The Nevada Advantage 2017-05-25T10:43:23+00:00


Nevada has become well known as a US corporate haven among business planners, attorneys and accountants. Experts in the fields of asset protection, privacy, and tax strategies have come to know Nevada as “the Delaware of the West” because of Nevada’s liability protection features and state-tax-free status for corporations.

  • No corporate income tax

  • No taxes on corporate shares

  • No annual franchise tax

Nevada is the only state to provide ”charging order” protection to stockholders of closely-held corporations. And, this protection is the only remedy of a creditor – by statute – which prevents a creditors foreclosure on corporate stock. This asset protection tool is unique only to Nevada.

To pierce the corporate veil in Nevada, the court must determine that keeping the corporate veil in place would promote fraud and injustice. Nevada statute prevents corporate veil piercing on the basis of failure to maintain corporate formalities, commingling funds, etc. The Nevada Supreme Court has pierced a corporate veil only twice in the last 25 years, and that was because of possible fraud resulting in harm to another party. There has never been a case in which a Nevada corporation’s veil has been pierced when the corporation has been properly run. Nevada courts have developed a strong record of case law that protects the corporate veil, making it one of the most difficult in the country to pierce.

Nevada’s indemnification laws are unique from those of other states. While other states only limit the personal liability of corporate officers if they prevail in a lawsuit, Nevada provides indemnification by statute. This is an important distinction: Other states provide indemnification based on the unpredictability of juries and the legal system, while Nevada provides indemnification as a matter of law.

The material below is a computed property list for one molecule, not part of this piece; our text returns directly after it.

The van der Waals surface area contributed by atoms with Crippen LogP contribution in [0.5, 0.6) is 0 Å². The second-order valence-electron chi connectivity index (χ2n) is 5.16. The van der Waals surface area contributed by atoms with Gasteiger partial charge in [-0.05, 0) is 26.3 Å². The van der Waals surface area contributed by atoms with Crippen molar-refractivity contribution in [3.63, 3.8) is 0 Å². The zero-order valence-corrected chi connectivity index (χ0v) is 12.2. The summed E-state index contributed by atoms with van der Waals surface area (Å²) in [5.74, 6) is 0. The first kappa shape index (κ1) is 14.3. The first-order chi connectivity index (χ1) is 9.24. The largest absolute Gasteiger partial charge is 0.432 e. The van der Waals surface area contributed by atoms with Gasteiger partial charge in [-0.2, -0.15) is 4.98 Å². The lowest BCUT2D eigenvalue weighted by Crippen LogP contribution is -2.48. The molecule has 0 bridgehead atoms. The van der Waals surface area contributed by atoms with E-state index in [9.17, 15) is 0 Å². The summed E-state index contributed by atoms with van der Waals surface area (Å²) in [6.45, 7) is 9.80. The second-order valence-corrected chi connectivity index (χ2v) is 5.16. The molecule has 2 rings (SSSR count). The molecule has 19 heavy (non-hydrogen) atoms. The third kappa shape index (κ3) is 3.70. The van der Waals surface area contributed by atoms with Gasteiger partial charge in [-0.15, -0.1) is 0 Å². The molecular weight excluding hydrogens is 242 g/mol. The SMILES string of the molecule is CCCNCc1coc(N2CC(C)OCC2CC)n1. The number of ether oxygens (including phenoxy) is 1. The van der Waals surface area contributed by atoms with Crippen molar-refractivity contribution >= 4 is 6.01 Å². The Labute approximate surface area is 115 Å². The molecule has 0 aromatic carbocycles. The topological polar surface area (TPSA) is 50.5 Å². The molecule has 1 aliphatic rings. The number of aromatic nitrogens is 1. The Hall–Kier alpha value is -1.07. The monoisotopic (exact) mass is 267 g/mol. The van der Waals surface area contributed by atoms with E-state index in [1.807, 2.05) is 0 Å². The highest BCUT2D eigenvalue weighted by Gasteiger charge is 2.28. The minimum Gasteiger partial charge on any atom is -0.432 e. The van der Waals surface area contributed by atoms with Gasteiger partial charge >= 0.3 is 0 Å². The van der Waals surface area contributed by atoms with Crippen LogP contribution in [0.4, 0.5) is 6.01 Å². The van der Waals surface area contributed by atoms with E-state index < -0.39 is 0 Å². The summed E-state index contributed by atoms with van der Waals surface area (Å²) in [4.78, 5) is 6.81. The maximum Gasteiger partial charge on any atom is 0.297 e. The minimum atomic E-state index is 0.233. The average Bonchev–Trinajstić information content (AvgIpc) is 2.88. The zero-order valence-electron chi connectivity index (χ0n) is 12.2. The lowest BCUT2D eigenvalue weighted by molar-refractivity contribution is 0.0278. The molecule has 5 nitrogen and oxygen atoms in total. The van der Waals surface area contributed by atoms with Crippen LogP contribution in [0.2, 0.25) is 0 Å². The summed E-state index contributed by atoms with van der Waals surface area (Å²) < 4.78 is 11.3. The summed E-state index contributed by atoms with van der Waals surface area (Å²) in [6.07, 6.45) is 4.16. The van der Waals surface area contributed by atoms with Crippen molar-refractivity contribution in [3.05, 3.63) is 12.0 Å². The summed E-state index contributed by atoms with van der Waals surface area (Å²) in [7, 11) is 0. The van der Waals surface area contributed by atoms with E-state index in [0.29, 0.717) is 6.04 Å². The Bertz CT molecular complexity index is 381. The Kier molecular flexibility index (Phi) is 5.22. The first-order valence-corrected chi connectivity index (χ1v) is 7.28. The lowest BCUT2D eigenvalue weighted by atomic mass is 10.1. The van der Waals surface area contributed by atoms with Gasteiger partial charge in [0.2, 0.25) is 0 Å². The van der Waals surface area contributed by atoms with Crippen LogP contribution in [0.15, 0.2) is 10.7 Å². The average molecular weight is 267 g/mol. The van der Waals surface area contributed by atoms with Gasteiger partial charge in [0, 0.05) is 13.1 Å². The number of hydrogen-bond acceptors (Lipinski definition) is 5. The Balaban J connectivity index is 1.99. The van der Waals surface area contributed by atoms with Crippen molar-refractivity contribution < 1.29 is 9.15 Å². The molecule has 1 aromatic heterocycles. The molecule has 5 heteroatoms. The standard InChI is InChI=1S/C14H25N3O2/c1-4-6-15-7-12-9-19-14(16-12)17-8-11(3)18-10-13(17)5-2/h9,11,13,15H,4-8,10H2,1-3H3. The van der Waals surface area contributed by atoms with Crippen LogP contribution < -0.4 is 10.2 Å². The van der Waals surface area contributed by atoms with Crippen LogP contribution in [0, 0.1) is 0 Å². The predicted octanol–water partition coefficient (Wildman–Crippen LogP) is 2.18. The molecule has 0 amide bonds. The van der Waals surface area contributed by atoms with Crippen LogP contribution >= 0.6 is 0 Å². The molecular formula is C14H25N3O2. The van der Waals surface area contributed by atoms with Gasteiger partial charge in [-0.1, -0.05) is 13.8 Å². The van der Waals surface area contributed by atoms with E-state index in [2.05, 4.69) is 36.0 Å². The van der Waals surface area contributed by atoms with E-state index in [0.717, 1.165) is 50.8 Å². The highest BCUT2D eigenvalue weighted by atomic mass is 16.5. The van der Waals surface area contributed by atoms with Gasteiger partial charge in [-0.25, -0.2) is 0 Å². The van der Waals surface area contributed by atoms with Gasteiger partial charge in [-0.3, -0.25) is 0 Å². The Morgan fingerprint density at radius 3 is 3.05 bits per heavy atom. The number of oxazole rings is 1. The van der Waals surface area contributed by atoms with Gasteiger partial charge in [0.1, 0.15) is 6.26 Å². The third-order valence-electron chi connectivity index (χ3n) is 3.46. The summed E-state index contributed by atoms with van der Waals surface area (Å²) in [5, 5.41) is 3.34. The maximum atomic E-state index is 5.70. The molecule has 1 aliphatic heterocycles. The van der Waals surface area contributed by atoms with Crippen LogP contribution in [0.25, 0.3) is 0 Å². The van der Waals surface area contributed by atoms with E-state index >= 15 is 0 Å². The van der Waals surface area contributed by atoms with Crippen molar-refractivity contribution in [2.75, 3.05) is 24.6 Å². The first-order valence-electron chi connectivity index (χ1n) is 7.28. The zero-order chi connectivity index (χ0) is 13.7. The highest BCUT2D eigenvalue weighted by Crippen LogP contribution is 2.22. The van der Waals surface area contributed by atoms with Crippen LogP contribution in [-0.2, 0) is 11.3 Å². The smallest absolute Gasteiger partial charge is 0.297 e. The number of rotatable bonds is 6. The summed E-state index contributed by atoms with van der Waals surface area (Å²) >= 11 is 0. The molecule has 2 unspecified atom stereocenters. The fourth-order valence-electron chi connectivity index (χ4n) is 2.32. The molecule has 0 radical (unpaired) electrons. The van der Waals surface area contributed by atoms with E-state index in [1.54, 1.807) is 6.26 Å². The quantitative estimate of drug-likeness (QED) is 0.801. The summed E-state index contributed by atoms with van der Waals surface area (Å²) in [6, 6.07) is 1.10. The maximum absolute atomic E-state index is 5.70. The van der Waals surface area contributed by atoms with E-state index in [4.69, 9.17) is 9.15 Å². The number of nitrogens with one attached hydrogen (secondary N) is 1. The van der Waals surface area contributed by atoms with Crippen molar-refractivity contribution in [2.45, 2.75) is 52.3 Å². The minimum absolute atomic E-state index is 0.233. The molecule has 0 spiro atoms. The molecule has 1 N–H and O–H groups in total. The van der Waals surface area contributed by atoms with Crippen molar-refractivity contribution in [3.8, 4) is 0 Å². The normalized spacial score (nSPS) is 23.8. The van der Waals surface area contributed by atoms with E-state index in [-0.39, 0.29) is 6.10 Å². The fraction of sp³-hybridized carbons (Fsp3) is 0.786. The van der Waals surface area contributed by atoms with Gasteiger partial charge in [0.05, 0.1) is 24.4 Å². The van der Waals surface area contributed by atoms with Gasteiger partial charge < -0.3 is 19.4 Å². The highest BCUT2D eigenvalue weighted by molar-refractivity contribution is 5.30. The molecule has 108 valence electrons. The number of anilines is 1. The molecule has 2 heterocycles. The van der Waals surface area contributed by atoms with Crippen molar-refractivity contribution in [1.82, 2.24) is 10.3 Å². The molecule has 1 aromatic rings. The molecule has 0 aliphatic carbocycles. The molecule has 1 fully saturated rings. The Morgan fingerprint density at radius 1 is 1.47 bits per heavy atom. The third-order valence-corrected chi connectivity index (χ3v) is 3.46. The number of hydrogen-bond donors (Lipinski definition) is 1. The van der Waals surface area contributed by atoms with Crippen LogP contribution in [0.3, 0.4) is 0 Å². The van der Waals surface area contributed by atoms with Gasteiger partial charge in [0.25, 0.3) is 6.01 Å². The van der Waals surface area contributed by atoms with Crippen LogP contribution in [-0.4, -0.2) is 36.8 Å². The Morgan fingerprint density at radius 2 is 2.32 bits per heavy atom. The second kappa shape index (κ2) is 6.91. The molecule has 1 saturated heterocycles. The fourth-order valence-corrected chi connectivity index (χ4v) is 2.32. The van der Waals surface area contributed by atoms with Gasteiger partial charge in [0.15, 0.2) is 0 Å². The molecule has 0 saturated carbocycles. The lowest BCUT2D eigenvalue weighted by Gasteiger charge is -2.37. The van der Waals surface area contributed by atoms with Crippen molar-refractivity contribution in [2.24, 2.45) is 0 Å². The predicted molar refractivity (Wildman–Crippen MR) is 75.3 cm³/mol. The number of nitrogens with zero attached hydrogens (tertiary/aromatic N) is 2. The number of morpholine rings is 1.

Officers and directors are required to list only their names in public records, but owners are not on the public record. Nevada requires only minimal disclosure of personal information at the time of start-up and at the time of annual filings. Nevada requires that only a corporation’s president, secretary, treasurer, and one director be listed on the Initial List of Officers, as well as on the Annual List to renew the corporation’s filings with the State. This ensures the privacy of individuals.


Nevada has become the clear choice as the preferred state for incorporating closely-held businesses. That is why Nevada now ranks in the Top Ten of states with the largest number of incorporations- an impressive accomplishment for a state ranked 37th in total population. Nevada’s pro-business attitude has resulted in both INC. Magazine and Money Magazine ranking it #1 among all states in recent years for its favorable business climate. Nevada has clearly established itself as the “Corporation Capital of the West,” and continues to set new incorporation records every year.